When people ask me what I do, I tell them I am a global change scientist. Most have never met a global change scientist, so it takes some explaining. Essentially, we research how different ecosystems work in order to understand how they respond to global changes that are occurring: warming, increases in atmospheric carbon dioxide concentrations, changes in precipitation, species invasions and extinctions.
Personally, I care the most about grasslands. I spend a lot of time trying to answer questions about how grass will grow in the future.
We use a number of tools to get at how grass will be affected, but one of the best ways to understand grass is to look at what eats it. Or what is left after something has eaten it.
There is a lot of information in the fecal material of grazers. A quick observation of how “runny” it is is a good indication of the dietary quality of the animals. Scientists at Texas A&M University’s Grazer Animal Nutrition Lab have taken these observations one step further. They developed calibrations to relate the quality of cattle diet to the way it absorbs different wavelengths of light. (Technically, the technique uses near-infrared radiation spectroscopy, which uses longer wavelengths than visible light.)
So, if we want to understand what is going to happen to cattle in a warmer world, we can begin to compare the fecal material of cattle eating grass in grasslands of different temperatures.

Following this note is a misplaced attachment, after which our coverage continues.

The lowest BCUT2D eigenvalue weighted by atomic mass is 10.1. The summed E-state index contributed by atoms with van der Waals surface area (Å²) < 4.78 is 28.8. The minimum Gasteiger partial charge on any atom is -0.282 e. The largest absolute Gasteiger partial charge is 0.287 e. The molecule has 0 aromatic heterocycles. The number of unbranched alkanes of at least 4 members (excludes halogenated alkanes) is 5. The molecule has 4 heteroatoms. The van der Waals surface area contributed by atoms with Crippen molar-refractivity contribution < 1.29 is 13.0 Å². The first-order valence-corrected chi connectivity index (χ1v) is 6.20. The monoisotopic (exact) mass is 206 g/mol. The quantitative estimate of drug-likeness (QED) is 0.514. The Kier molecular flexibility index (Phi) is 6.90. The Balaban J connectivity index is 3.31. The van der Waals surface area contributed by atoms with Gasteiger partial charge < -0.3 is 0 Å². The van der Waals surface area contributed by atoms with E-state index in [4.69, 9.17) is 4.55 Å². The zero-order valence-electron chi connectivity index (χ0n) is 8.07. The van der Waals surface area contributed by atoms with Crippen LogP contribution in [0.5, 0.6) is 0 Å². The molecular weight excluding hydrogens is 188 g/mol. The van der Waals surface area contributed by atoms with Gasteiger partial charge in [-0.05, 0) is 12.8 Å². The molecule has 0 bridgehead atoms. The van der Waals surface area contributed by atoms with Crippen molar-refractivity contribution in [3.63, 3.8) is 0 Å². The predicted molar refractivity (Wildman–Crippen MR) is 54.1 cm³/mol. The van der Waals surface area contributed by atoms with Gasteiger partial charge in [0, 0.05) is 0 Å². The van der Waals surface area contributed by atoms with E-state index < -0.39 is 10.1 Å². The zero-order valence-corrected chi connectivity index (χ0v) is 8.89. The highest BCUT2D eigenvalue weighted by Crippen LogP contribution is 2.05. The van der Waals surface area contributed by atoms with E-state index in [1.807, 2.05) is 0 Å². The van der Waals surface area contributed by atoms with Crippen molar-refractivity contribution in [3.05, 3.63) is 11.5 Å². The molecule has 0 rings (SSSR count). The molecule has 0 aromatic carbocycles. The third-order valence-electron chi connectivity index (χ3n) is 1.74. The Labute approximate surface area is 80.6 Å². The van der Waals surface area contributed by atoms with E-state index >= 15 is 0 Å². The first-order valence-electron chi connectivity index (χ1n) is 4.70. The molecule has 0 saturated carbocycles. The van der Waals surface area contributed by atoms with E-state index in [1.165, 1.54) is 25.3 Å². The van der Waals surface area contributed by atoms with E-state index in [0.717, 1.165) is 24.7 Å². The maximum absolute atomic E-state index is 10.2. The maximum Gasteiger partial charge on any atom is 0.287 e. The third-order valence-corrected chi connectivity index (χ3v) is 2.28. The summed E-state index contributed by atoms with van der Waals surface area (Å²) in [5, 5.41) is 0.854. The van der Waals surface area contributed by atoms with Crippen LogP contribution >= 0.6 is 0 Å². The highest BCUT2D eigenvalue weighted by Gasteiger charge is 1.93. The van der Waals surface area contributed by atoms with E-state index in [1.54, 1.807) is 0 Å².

That’s a lot of work.
Luckily, it turns out that many ranchers from across the United States had been sending cattle fecal samples to the Texas A&M lab for years. The lab had measured more than 30,000 fecal samples from cattle that were eating grass and not supplemented nutritionally.
Working with the lab, we analyzed the data in an anonymous fashion to make a map of crude protein concentrations across the United States.
The idea was if we can compare grass protein concentrations in warmer grasslands to cooler grasslands, we would be able to begin to better understand what happens as the climate warms above an individual grassland.
There are many assumptions here. As scientists, we allow our science to be incremental as we compare independent lines of evidence, such as experiments and long-term monitoring.
Two things popped out in the data. First, cattle are limited by protein throughout the year almost everywhere when they are out on pastures. The ratio of digestible organic matter to crude protein is a rough index of the relative availability of energy and protein. It was rare for there to be more protein available than energy relative to the animals’ demands.